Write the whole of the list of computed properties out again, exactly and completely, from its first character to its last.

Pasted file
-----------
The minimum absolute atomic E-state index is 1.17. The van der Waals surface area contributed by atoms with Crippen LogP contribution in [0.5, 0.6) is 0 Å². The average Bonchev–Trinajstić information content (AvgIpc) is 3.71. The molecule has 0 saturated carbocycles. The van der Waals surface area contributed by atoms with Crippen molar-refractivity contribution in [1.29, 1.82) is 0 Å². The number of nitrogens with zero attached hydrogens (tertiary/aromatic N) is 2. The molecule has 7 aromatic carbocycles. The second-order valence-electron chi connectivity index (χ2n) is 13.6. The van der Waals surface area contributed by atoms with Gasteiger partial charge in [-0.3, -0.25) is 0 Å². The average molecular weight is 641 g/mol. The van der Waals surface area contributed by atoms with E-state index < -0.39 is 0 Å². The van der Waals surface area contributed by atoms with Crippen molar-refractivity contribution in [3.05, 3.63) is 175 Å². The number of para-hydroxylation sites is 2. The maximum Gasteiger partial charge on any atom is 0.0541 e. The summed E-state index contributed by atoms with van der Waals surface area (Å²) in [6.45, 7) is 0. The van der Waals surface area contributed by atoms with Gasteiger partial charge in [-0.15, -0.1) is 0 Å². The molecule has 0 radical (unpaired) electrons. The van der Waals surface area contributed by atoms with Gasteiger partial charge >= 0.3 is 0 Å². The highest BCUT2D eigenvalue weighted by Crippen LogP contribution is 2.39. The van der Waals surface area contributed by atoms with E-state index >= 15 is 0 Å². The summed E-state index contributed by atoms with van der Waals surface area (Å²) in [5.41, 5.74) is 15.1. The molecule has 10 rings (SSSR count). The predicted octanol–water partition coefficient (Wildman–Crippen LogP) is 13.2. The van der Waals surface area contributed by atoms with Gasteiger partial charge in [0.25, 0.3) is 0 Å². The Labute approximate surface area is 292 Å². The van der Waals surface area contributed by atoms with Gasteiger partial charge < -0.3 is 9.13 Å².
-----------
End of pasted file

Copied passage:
The minimum absolute atomic E-state index is 1.17. The van der Waals surface area contributed by atoms with Crippen LogP contribution in [0.5, 0.6) is 0 Å². The average Bonchev–Trinajstić information content (AvgIpc) is 3.71. The molecule has 0 saturated carbocycles. The van der Waals surface area contributed by atoms with Crippen molar-refractivity contribution in [1.29, 1.82) is 0 Å². The number of nitrogens with zero attached hydrogens (tertiary/aromatic N) is 2. The molecule has 7 aromatic carbocycles. The second-order valence-electron chi connectivity index (χ2n) is 13.6. The van der Waals surface area contributed by atoms with Gasteiger partial charge in [-0.3, -0.25) is 0 Å². The average molecular weight is 641 g/mol. The van der Waals surface area contributed by atoms with E-state index < -0.39 is 0 Å². The van der Waals surface area contributed by atoms with Crippen molar-refractivity contribution in [3.05, 3.63) is 175 Å². The number of para-hydroxylation sites is 2. The maximum Gasteiger partial charge on any atom is 0.0541 e. The summed E-state index contributed by atoms with van der Waals surface area (Å²) in [6.45, 7) is 0. The van der Waals surface area contributed by atoms with Gasteiger partial charge in [-0.15, -0.1) is 0 Å². The molecule has 0 radical (unpaired) electrons. The van der Waals surface area contributed by atoms with Gasteiger partial charge >= 0.3 is 0 Å². The highest BCUT2D eigenvalue weighted by Crippen LogP contribution is 2.39. The van der Waals surface area contributed by atoms with E-state index >= 15 is 0 Å². The summed E-state index contributed by atoms with van der Waals surface area (Å²) in [5.41, 5.74) is 15.1. The molecule has 10 rings (SSSR count). The predicted octanol–water partition coefficient (Wildman–Crippen LogP) is 13.2. The van der Waals surface area contributed by atoms with Gasteiger partial charge in [0.25, 0.3) is 0 Å². The Labute approximate surface area is 292 Å². The van der Waals surface area contributed by atoms with Gasteiger partial charge < -0.3 is 9.13 Å².